# Comp Sci Problem on undecidable problems

#### WWCY

Homework Statement
I need help deciding whether or not the following tasks are undecidable (problems 1c, 1d and 1e).

I have attempted solutions but am very unsure if they are right.
Homework Equations
Definition of blackbox property: A property P(T) (where T is a Turing machine) is a blackbox property iff P(T) = P(T') for all T,T' such that they halt on the same inputs x and on the inputs they halt, T(x) = T'(x).

Rice's theorem: Any non-trivial blackbox property is undecidable
I should first note that I am not a compsci student, and have not learnt the "formal" way of using "Languages" to solve such problems. All I have are the two definitions provided above. Thanks!

1b) This is the Halting problem: Undecidable

1c) I have a feeling that this is decidable, since if you peer into any given Turing machine you'd be able to count the timesteps?

1d) I think this is undecidable; suppose $\exists \ \text{Turing} \ H$ that outputs $1$ if $T,T'$ both return $24$ on the same inputs $x$ and $0$ otherwise. If I design the valid Turings $T,T'$ that look like $\text{function} \ T(x) \rightarrow \ \text{Execute} \ M(x) \rightarrow \ \text{return} \ 24$ for arbitrarily chosen Turing $M$, then $H(T,T') = 1$. However, $H = 1 \ \text{iff} \ T,T'$ both return $24 \ \text{iff}$ both $M,M'$ halt on arbitrary $x$. This means such $H$ can solve the Halting problem and we have a contradiction; there cannot be such $H$.

1e) The property $P(G):=$ "Will this game $G$ with input $x$ have live cells outside a given area" seems to be a blackbox property; Any two games $G$ and $G'$ with the same input $x$ will surely give the same output as the rules are deterministic. This is also non-trivial as $P$ may differ from input to input. So by Rice's theorem it is uncomputable?

Thanks in advance for any assistance

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#### SSequence

(b) For this the answer is: yes it is not a computable function. However, this is not the same as halting problem. This is problem of determining the totality of a function computed by a given program.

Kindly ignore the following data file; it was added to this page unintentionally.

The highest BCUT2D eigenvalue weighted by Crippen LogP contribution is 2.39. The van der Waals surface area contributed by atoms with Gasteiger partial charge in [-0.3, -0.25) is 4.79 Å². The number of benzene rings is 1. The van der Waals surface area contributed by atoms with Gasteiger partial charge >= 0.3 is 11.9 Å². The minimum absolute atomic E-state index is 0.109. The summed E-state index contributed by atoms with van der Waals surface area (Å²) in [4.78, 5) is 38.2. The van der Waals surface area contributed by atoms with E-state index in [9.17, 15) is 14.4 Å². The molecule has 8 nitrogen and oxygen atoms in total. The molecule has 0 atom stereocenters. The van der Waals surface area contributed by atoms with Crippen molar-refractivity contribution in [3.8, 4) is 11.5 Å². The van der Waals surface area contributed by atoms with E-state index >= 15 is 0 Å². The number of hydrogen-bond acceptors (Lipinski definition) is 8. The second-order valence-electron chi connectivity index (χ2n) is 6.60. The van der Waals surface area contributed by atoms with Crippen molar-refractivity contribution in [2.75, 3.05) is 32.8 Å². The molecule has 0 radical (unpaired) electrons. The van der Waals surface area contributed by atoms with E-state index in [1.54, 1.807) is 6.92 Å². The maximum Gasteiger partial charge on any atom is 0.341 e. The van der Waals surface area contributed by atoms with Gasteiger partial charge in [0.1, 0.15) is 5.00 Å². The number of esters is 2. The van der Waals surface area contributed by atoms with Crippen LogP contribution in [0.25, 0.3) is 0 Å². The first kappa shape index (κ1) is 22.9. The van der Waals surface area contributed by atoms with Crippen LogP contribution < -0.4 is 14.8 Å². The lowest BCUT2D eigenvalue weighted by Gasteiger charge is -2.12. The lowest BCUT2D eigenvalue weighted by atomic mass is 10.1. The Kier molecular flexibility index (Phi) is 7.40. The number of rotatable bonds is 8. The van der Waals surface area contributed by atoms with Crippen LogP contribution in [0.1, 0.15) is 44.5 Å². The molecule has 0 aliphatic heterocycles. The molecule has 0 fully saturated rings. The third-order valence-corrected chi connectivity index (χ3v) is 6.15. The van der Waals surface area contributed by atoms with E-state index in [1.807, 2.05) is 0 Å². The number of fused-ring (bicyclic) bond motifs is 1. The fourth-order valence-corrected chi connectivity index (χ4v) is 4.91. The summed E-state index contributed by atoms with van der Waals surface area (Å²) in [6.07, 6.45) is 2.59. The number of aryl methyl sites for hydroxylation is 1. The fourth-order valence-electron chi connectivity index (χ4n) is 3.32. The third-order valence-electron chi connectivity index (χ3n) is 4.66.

What you want to show is that given the function: $total:\mathbb{N} \rightarrow \{0,1\}$ you can compute the function $halt:\mathbb{N}^2 \rightarrow \{0,1\}$.

$halt(x_1,x_2)=1$ ---- the TM with index $x_1$ halts when given an input $x_2$
$halt(x_1,x_2)=0$ ---- the TM with index $x_1$ doesn't halt when given an input $x_2$

$total(x)=1$ ---- the TM with index $x$ computes a total function
$total(x)=0$ ---- the TM with index $x$ doesn't compute a total function

So suppose you are given two inputs $x_1,x_2 \in \mathbb{N}$ and you want to compute $halt(x_1,x_2)$ using the function $total$ at your disposal. The problem we face is that if we just try to compute $total(x_1)$ that doesn't help us in telling directly whether the given program(with index $x_1$) specifically on $x_2$ or not. For example, suppose our program with index $x_1$ halts on input $x_2$ but loops forever on some other input (say $a$, where $a \neq x_2$). In that case we will get:
$halt(x_1,x_2)=1$
$total(x_1)=0$ (since the program with index $x_1$ doesn't represent a total function)

We want to modify the program with index $x_1$ (in a "computable" way so that the new program has index $f(x_1,x_2)$, where $f:\mathbb{N}^2 \rightarrow \mathbb{N}$ is a total computable function). We want a program [with the index denoted as $f(x_1,x_2)$] so that no matter what input is given to it (say $x$) is given to it, it first modifies it to $x_2$. Then it mimics the behaviour of the program with index $x_1$.
[What it means is that the new program with index $f(x_1,x_2)$ will give the same answer on all inputs. And that answer will equal to the value $halt(x_1,x_2)$. So this new program will either halt on all inputs or loop forever on all inputs.]

What we actually want to do is first compute the function $f$ above and then make the call $total(f(x_1,x_2))$. This will compute the function $halt(x_1,x_2)$ for us. And hence we conclude that $total:\mathbb{N} \rightarrow \{0,1\}$ is not a computable function.

Short:
You can just use rice's theorem.

(c)
Yes, this is computable. You need the property that there is one TM program which can just take the index of any program and simulate it.

I don't know the answer to (e) as I am not familiar how game of life simulates other computational models. For (d), I will make another post.

Edit:
Made a small correction in (b). Strictly speaking, I think one should view $f$ as function of two variables rather than one.

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#### SSequence

(d) Suppose we are given indexes $x_1,x_2$ for two machines and we have to tell whether these machines output $24$ exactly on the same set of inputs or not. Let's call this function $F:\mathbb{N}^2 \rightarrow \{0,1\}$

There would be many ways to approach this. To be honest, I will have to think more carefully about how to apply rice's theorem (it will just be some use of pairing function) because as I see online, it only seems to be stated for properties that relate to functions of one variable.